There is, as they say, always one.
At an LGBT history exhibit in a local museum, sticky-notes and pens were offered for people to post up their own thoughts and experiences.
Which of course means:
“Where’s the Straight Pride exhibit?” complains the straight person surrounded by an entire exhibit explaining exactly why there isn’t, and doesn’t need to be, a Straight Pride exhibit.
For the record, the exhibit in question isn’t actually a Pride event: it’s an exhibition of stories from and about LGBT+ people, and how law and society have discriminated against them in the past. Straight people generally haven’t been discriminated against for being straight — though of course this doesn’t mean they don’t, as individuals, get discriminated against for being members of other minority groups (Oh noes! Complicated intersectionality!).
Here’s the rub, though: it’s a foundation strategy of modern populist politics to make the privileged feel like victims. That way, they’ll nurture the resentment, even the hate, that populist ideologues need to harness for their support. So from the populist perspective, you can gain a lot of obedience and loyalty if you can make yourself the defender of the Ordinary Person™ — and you can only do that if you can make the Ordinary Person™ feel threatened.
One way to achieve this is to encourage zero-sum thinking: give people to believe that improving rights for marginalised groups must mean eroding their own. Supporting equal rights and respect for black people, for example, means that you hate white people and want to see them denied basic rights. It’s a zero-sum: there is, in this worldview, only a certain limited supply of rights to go around. Give them away to other people and there’s none left for you.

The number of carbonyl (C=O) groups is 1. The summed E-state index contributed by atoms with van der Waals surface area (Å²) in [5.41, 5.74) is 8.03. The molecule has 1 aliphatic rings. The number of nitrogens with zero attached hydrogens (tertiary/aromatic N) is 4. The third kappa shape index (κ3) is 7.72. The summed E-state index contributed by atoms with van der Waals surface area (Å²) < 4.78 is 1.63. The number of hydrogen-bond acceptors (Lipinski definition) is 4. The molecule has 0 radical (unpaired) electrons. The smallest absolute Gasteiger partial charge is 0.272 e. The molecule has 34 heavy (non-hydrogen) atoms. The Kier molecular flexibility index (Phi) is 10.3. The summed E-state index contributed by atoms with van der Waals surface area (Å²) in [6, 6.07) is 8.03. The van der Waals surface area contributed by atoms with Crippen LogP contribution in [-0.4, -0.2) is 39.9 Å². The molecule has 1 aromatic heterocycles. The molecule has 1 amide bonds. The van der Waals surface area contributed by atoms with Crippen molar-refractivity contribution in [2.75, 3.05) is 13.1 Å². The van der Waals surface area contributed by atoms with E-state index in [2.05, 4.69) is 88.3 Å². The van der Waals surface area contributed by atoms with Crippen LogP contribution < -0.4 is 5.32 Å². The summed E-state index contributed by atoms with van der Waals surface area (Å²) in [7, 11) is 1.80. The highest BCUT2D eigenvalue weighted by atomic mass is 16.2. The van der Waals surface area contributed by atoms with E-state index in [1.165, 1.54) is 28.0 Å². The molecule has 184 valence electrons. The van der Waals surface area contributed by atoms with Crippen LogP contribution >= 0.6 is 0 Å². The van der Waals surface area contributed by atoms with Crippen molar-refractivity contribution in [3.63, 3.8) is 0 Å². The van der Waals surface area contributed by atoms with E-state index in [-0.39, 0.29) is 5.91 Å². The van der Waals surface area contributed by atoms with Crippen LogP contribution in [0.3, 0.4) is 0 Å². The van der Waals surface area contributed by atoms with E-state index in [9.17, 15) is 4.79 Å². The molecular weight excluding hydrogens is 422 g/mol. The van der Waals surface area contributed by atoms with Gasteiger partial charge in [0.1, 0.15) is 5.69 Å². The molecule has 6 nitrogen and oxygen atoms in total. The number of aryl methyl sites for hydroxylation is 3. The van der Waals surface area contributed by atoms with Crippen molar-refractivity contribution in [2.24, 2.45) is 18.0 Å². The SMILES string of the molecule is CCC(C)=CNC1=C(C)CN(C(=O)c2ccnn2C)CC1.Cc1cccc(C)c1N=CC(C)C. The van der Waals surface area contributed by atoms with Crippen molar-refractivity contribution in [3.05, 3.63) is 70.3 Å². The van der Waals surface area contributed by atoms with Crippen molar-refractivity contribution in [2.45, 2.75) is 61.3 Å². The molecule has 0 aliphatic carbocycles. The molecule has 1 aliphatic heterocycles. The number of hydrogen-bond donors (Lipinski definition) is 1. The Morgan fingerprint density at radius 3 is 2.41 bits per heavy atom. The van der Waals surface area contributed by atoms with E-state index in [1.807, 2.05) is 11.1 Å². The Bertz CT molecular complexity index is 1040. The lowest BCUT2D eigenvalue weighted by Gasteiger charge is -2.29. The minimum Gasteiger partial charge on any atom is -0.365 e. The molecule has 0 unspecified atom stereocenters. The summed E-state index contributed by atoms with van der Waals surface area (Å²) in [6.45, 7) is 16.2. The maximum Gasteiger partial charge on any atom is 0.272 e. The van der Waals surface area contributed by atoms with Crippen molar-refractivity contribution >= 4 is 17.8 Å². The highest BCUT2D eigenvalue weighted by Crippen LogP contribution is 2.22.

Seems ludicrous, right? Not to our Post-It Pundit up there: to them, an LGBT+ Pride event isn’t about securing rights and dignity for LGBT+ people, and celebrating progress already made. Instead, it’s about stripping rights from straight people. It’s about demeaning straight people, and marginalising them while LGBT+ people take all their rights.
Similarly, the #BlackLivesMatter movement needed to be met with #AllLivesMatter, because otherwise black people would get away with taking rights away from white people.
Whenever you see someone proclaiming that “It’s Okay To Be White”, you see this flawed, zero-sum thinking in action. They don’t grasp the idea that everyone benefits when human rights are improved. To them, nobody’s standing up for the white people. Nobody’s defending the poor, put-upon, historically and currently privileged majority, so that majority is obviously under threat. The #OkayToBeWhite crowd honestly do believe they’re threatened, and it scares them. And that makes them easier for charismatic populists to exploit and radicalise.